The U.S. Army Corps of Engineers, Buffalo District, in partnership with the U.S. Environmental Protection Agency, has completed closeout of the habitat restoration along the Buffalo River near Katherine Street.
The $2.7 million project, funded by the EPA’s Great Lakes Restoration Initiative, was the final habitat restoration project required to complete management actions before delisting the Buffalo River Area of Concern.
“EPA is delighted to see the Katherine Street habitat restoration project come to completion. This successful project marks the last piece of the puzzle needed on the Buffalo River AOC. Ongoing environmental monitoring in the AOC will measure remediation and restoration progress to ultimately delist the AOC,” said Teresa Seidel, director of the EPA Great Lakes National Program Office.
“The Buffalo River was once a scenic gem of our Western New York waterways, but for decades pollution bogged down and contaminated this ecosystem. Now, we are turning the tide on restoration for the river, and thanks to the Great Lakes Restoration Initiative and historic $1 billion included in the bipartisan Infrastructure Investment and Jobs Act, the shoreline and waters along Katherine Street are almost unrecognizable from years ago, with new life from fish swimming to geese flocking to greenery thriving along the water’s edge,” said Majority Leader Chuck Schumer. “With this piece of the puzzle, the Buffalo River Area of Concern is significantly closer to being delisted, paving the way for a new chapter to begin for this jewel of Western New York. I thank the EPA and Army Corps of Engineers for their hard work on this project and promise I won’t stop fighting to bring federal dollars home to ensure future generations can fully enjoy the natural beauty of the waterways in Buffalo and beyond.”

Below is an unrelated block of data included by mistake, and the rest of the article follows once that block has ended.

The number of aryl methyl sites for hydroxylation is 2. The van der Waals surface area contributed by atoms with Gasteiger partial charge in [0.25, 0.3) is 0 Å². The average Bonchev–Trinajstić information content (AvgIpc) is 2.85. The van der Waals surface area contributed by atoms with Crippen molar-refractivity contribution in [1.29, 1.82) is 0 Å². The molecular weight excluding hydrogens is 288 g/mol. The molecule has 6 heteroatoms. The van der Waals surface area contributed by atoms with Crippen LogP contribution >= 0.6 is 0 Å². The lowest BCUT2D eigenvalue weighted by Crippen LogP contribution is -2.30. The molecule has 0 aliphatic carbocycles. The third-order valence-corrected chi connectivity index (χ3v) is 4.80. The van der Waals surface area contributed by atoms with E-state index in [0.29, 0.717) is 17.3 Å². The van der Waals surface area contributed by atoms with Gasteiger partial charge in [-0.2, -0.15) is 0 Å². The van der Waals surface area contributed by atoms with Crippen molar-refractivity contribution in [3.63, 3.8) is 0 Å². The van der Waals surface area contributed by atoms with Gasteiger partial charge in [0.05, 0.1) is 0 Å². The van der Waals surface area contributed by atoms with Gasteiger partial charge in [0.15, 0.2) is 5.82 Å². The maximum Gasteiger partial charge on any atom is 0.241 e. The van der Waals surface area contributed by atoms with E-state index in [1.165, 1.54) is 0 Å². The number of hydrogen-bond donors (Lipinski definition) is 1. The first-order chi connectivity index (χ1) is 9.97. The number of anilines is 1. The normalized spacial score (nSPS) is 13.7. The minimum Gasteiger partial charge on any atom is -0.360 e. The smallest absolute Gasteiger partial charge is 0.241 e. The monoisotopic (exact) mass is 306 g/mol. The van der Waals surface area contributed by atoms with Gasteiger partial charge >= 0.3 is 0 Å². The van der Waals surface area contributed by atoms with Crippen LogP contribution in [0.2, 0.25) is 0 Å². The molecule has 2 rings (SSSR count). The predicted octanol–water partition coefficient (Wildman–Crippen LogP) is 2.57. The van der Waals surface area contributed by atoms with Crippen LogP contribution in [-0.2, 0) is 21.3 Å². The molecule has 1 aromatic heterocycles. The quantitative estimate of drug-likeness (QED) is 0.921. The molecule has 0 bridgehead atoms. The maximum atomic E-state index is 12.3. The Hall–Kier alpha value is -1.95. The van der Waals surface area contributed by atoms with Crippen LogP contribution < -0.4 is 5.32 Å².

Congressman Brian Higgins said, “The Katherine Street project marks a major milestone in a 37-year, multimillion-dollar federal commitment to clean up the Buffalo River. Thanks to the longstanding commitment of the U.S. Army Corps of Engineers, Buffalo District and the Environmental Protection Agency, along with community partners like Buffalo Niagara Waterkeeper, the Buffalo River has transformed from a pollution dumping ground set ablaze to a healthy, natural, recreation destination that contributes to Western New York’s economy and quality of life.”
“DEC applauds the U.S Army Corps of Engineers and the Environmental Protection Agency for bringing this vital project to completion, which is a shining example of the economic power of environmental cleanup and habitat restoration in the Great Lakes region,” said New York State Department of Environmental Conservation Commissioner Basil Seggos. “The Katherine Street peninsula restoration efforts will return wildlife and environmental vibrancy to this portion of the Buffalo River shoreline and highlights the importance of the Great Lakes Restoration Initiative in stimulating public and private partnerships at all levels to achieve environmental and community protection.”
“This project is a prime example of what happens when federal, state, and local agencies collaborate to restore the environment and make a difference in our community,” said Lt. Col. Colby Krug, USACE Buffalo District commander. “We couldn’t have accomplished it without great partners in EPA, New York State Department of Environmental Conservation, Erie County, Buffalo Niagara Waterkeeper, and the City of Buffalo, and support from our representatives in Congress.”
“Messer is proud to have been involved in this project due to our Buffalo air separation unit’s location on Katherine Street. We are grateful for the opportunity to partner with various agencies and contribute to this project that benefits the local community. As Messer takes over maintenance activities for the project, we are committed to sustaining its long-term, positive environmental impacts,” said Brian Kenney, Executive Vice President of Operations for U.S. and Canada at Messer, a leading supplier of industrial gases and owner of the restored property.